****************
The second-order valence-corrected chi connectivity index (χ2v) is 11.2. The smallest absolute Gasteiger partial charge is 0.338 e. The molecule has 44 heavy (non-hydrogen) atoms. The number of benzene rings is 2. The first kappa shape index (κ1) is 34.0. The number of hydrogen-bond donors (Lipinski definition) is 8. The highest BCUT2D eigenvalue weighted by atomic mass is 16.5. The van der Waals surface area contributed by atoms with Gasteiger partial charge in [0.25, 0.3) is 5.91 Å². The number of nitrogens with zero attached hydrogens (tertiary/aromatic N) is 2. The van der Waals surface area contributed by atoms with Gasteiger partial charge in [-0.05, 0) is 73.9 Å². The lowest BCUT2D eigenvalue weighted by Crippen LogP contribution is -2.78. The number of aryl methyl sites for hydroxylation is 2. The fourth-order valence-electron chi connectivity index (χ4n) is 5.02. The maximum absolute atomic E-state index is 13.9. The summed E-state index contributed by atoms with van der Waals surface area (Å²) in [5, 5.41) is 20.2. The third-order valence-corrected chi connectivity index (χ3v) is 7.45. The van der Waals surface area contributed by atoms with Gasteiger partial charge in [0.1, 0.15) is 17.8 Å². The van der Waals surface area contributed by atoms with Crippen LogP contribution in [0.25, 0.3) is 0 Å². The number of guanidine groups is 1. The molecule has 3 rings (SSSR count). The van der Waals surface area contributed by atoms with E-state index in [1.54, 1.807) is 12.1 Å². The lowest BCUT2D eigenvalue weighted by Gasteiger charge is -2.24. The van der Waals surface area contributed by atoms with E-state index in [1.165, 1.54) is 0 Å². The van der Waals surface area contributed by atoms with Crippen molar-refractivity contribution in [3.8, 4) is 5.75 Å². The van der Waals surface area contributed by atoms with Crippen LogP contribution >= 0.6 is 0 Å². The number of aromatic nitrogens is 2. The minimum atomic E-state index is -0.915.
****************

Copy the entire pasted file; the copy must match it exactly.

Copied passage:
The second-order valence-corrected chi connectivity index (χ2v) is 11.2. The smallest absolute Gasteiger partial charge is 0.338 e. The molecule has 44 heavy (non-hydrogen) atoms. The number of benzene rings is 2. The first kappa shape index (κ1) is 34.0. The number of hydrogen-bond donors (Lipinski definition) is 8. The highest BCUT2D eigenvalue weighted by atomic mass is 16.5. The van der Waals surface area contributed by atoms with Gasteiger partial charge in [0.25, 0.3) is 5.91 Å². The number of nitrogens with zero attached hydrogens (tertiary/aromatic N) is 2. The van der Waals surface area contributed by atoms with Gasteiger partial charge in [-0.05, 0) is 73.9 Å². The lowest BCUT2D eigenvalue weighted by Crippen LogP contribution is -2.78. The number of aryl methyl sites for hydroxylation is 2. The fourth-order valence-electron chi connectivity index (χ4n) is 5.02. The maximum absolute atomic E-state index is 13.9. The summed E-state index contributed by atoms with van der Waals surface area (Å²) in [5, 5.41) is 20.2. The third-order valence-corrected chi connectivity index (χ3v) is 7.45. The van der Waals surface area contributed by atoms with Gasteiger partial charge in [0.1, 0.15) is 17.8 Å². The van der Waals surface area contributed by atoms with Crippen LogP contribution in [0.25, 0.3) is 0 Å². The number of guanidine groups is 1. The molecule has 3 rings (SSSR count). The van der Waals surface area contributed by atoms with E-state index in [1.54, 1.807) is 12.1 Å². The lowest BCUT2D eigenvalue weighted by Gasteiger charge is -2.24. The van der Waals surface area contributed by atoms with E-state index in [1.165, 1.54) is 0 Å². The van der Waals surface area contributed by atoms with Crippen molar-refractivity contribution in [3.8, 4) is 5.75 Å². The van der Waals surface area contributed by atoms with Crippen LogP contribution >= 0.6 is 0 Å². The number of aromatic nitrogens is 2. The minimum atomic E-state index is -0.915.